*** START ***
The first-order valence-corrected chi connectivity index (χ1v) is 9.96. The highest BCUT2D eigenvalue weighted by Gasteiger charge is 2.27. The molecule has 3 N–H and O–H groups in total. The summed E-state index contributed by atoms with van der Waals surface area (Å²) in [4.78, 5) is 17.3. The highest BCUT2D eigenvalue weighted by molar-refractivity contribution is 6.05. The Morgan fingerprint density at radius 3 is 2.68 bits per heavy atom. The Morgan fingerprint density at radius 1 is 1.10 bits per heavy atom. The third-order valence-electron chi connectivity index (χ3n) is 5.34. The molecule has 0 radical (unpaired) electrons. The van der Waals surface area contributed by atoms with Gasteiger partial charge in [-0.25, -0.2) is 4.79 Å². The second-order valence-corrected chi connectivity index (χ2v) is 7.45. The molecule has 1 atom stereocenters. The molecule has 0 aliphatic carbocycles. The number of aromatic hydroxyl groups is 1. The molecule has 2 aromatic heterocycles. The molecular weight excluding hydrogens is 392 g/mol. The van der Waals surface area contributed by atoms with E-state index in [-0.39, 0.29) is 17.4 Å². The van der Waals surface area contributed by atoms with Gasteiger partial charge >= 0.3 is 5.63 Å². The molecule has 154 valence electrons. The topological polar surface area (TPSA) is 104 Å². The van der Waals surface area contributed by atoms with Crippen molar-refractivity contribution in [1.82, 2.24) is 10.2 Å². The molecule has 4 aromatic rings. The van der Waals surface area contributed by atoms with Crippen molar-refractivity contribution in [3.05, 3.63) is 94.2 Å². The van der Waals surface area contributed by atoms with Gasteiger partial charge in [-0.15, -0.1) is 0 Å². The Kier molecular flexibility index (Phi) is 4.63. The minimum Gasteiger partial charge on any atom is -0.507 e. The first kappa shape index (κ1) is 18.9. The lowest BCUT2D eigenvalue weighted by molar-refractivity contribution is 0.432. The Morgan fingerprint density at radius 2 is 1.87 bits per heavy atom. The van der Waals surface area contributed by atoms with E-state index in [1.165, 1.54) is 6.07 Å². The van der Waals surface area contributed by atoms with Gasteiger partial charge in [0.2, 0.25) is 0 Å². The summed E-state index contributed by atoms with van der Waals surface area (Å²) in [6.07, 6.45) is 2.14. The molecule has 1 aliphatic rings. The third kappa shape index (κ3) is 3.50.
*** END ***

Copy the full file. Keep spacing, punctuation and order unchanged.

The first-order valence-corrected chi connectivity index (χ1v) is 9.96. The highest BCUT2D eigenvalue weighted by Gasteiger charge is 2.27. The molecule has 3 N–H and O–H groups in total. The summed E-state index contributed by atoms with van der Waals surface area (Å²) in [4.78, 5) is 17.3. The highest BCUT2D eigenvalue weighted by molar-refractivity contribution is 6.05. The Morgan fingerprint density at radius 3 is 2.68 bits per heavy atom. The Morgan fingerprint density at radius 1 is 1.10 bits per heavy atom. The third-order valence-electron chi connectivity index (χ3n) is 5.34. The molecule has 0 radical (unpaired) electrons. The van der Waals surface area contributed by atoms with Gasteiger partial charge in [-0.25, -0.2) is 4.79 Å². The second-order valence-corrected chi connectivity index (χ2v) is 7.45. The molecule has 1 atom stereocenters. The molecule has 0 aliphatic carbocycles. The number of aromatic hydroxyl groups is 1. The molecule has 2 aromatic heterocycles. The molecular weight excluding hydrogens is 392 g/mol. The van der Waals surface area contributed by atoms with E-state index in [-0.39, 0.29) is 17.4 Å². The van der Waals surface area contributed by atoms with Gasteiger partial charge >= 0.3 is 5.63 Å². The molecule has 154 valence electrons. The topological polar surface area (TPSA) is 104 Å². The van der Waals surface area contributed by atoms with Crippen molar-refractivity contribution in [1.82, 2.24) is 10.2 Å². The molecule has 4 aromatic rings. The van der Waals surface area contributed by atoms with Crippen molar-refractivity contribution in [3.05, 3.63) is 94.2 Å². The van der Waals surface area contributed by atoms with Gasteiger partial charge in [-0.15, -0.1) is 0 Å². The Kier molecular flexibility index (Phi) is 4.63. The minimum Gasteiger partial charge on any atom is -0.507 e. The first kappa shape index (κ1) is 18.9. The lowest BCUT2D eigenvalue weighted by molar-refractivity contribution is 0.432. The Morgan fingerprint density at radius 2 is 1.87 bits per heavy atom. The van der Waals surface area contributed by atoms with E-state index in [1.165, 1.54) is 6.07 Å². The van der Waals surface area contributed by atoms with Gasteiger partial charge in [0.2, 0.25) is 0 Å². The summed E-state index contributed by atoms with van der Waals surface area (Å²) in [6.07, 6.45) is 2.14. The molecule has 1 aliphatic rings. The third kappa shape index (κ3) is 3.50.